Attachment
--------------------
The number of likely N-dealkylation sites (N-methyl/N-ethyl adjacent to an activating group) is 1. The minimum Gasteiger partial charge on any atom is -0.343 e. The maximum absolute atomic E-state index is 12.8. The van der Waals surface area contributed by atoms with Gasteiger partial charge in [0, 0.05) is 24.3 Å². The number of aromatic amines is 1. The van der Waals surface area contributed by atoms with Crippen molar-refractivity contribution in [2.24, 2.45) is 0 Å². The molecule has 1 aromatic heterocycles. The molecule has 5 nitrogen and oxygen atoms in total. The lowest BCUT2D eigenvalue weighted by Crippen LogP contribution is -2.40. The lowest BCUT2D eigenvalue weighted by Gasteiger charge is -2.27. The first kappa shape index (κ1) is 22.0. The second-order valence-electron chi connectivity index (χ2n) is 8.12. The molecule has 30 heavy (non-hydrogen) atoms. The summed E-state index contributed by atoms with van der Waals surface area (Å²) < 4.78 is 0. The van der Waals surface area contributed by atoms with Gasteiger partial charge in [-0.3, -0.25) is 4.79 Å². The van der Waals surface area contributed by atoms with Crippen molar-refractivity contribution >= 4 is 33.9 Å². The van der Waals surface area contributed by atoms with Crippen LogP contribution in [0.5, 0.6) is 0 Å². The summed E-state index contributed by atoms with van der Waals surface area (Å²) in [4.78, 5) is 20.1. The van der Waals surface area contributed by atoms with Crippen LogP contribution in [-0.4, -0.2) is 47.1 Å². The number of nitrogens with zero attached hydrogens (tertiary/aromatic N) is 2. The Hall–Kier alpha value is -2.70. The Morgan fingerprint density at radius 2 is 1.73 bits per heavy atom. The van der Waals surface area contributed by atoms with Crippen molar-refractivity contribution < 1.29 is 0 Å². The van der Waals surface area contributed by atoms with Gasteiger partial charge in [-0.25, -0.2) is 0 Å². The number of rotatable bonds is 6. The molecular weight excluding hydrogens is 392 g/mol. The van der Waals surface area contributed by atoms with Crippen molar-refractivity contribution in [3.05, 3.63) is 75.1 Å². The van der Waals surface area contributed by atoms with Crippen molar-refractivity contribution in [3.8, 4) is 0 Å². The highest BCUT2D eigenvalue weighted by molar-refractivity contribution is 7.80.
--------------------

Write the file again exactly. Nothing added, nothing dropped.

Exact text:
The number of likely N-dealkylation sites (N-methyl/N-ethyl adjacent to an activating group) is 1. The minimum Gasteiger partial charge on any atom is -0.343 e. The maximum absolute atomic E-state index is 12.8. The van der Waals surface area contributed by atoms with Gasteiger partial charge in [0, 0.05) is 24.3 Å². The number of aromatic amines is 1. The van der Waals surface area contributed by atoms with Crippen molar-refractivity contribution in [2.24, 2.45) is 0 Å². The molecule has 1 aromatic heterocycles. The molecule has 5 nitrogen and oxygen atoms in total. The lowest BCUT2D eigenvalue weighted by Crippen LogP contribution is -2.40. The lowest BCUT2D eigenvalue weighted by Gasteiger charge is -2.27. The first kappa shape index (κ1) is 22.0. The second-order valence-electron chi connectivity index (χ2n) is 8.12. The molecule has 30 heavy (non-hydrogen) atoms. The summed E-state index contributed by atoms with van der Waals surface area (Å²) < 4.78 is 0. The van der Waals surface area contributed by atoms with Gasteiger partial charge in [-0.3, -0.25) is 4.79 Å². The van der Waals surface area contributed by atoms with Crippen molar-refractivity contribution >= 4 is 33.9 Å². The van der Waals surface area contributed by atoms with Crippen LogP contribution in [0.5, 0.6) is 0 Å². The summed E-state index contributed by atoms with van der Waals surface area (Å²) in [4.78, 5) is 20.1. The van der Waals surface area contributed by atoms with Crippen LogP contribution in [-0.4, -0.2) is 47.1 Å². The number of nitrogens with zero attached hydrogens (tertiary/aromatic N) is 2. The Hall–Kier alpha value is -2.70. The Morgan fingerprint density at radius 2 is 1.73 bits per heavy atom. The van der Waals surface area contributed by atoms with Crippen molar-refractivity contribution < 1.29 is 0 Å². The van der Waals surface area contributed by atoms with Gasteiger partial charge in [-0.25, -0.2) is 0 Å². The number of rotatable bonds is 6. The molecular weight excluding hydrogens is 392 g/mol. The van der Waals surface area contributed by atoms with Crippen molar-refractivity contribution in [3.05, 3.63) is 75.1 Å². The van der Waals surface area contributed by atoms with Crippen molar-refractivity contribution in [3.8, 4) is 0 Å². The highest BCUT2D eigenvalue weighted by molar-refractivity contribution is 7.80.